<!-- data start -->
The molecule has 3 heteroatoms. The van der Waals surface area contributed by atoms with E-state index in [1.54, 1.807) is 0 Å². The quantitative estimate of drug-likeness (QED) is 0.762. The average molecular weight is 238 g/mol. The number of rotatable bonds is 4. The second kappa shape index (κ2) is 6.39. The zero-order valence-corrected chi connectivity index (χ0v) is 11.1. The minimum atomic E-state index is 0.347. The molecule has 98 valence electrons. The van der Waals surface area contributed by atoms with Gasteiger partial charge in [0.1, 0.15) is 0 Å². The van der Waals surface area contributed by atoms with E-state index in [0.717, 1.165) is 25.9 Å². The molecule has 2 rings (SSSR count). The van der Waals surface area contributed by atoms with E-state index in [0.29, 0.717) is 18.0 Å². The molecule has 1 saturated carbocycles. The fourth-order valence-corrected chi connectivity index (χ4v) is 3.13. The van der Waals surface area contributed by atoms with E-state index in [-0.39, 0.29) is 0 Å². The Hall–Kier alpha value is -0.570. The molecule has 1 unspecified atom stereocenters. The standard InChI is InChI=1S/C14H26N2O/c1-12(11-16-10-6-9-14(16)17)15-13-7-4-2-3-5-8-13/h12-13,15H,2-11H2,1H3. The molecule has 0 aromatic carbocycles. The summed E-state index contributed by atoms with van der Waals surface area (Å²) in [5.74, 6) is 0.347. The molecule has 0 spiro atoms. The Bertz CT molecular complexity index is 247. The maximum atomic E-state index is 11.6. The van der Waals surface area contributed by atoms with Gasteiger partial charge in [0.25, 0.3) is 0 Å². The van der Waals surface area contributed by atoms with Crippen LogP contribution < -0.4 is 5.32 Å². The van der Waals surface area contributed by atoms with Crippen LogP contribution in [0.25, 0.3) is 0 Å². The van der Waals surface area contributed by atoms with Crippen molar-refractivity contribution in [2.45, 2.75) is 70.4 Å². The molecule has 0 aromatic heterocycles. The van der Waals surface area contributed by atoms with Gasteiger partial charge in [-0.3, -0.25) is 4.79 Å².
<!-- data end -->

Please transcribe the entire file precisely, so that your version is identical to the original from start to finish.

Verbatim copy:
The molecule has 3 heteroatoms. The van der Waals surface area contributed by atoms with E-state index in [1.54, 1.807) is 0 Å². The quantitative estimate of drug-likeness (QED) is 0.762. The average molecular weight is 238 g/mol. The number of rotatable bonds is 4. The second kappa shape index (κ2) is 6.39. The zero-order valence-corrected chi connectivity index (χ0v) is 11.1. The minimum atomic E-state index is 0.347. The molecule has 98 valence electrons. The van der Waals surface area contributed by atoms with Gasteiger partial charge in [0.1, 0.15) is 0 Å². The van der Waals surface area contributed by atoms with E-state index in [0.717, 1.165) is 25.9 Å². The molecule has 2 rings (SSSR count). The van der Waals surface area contributed by atoms with E-state index in [0.29, 0.717) is 18.0 Å². The molecule has 1 saturated carbocycles. The fourth-order valence-corrected chi connectivity index (χ4v) is 3.13. The van der Waals surface area contributed by atoms with E-state index in [-0.39, 0.29) is 0 Å². The Hall–Kier alpha value is -0.570. The molecule has 1 unspecified atom stereocenters. The standard InChI is InChI=1S/C14H26N2O/c1-12(11-16-10-6-9-14(16)17)15-13-7-4-2-3-5-8-13/h12-13,15H,2-11H2,1H3. The molecule has 0 aromatic carbocycles. The summed E-state index contributed by atoms with van der Waals surface area (Å²) in [5.74, 6) is 0.347. The molecule has 0 spiro atoms. The Bertz CT molecular complexity index is 247. The maximum atomic E-state index is 11.6. The van der Waals surface area contributed by atoms with Gasteiger partial charge in [0.25, 0.3) is 0 Å². The van der Waals surface area contributed by atoms with Crippen LogP contribution < -0.4 is 5.32 Å². The van der Waals surface area contributed by atoms with Crippen LogP contribution in [0.25, 0.3) is 0 Å². The van der Waals surface area contributed by atoms with Crippen molar-refractivity contribution in [2.45, 2.75) is 70.4 Å². The molecule has 0 aromatic heterocycles. The van der Waals surface area contributed by atoms with Gasteiger partial charge in [-0.3, -0.25) is 4.79 Å².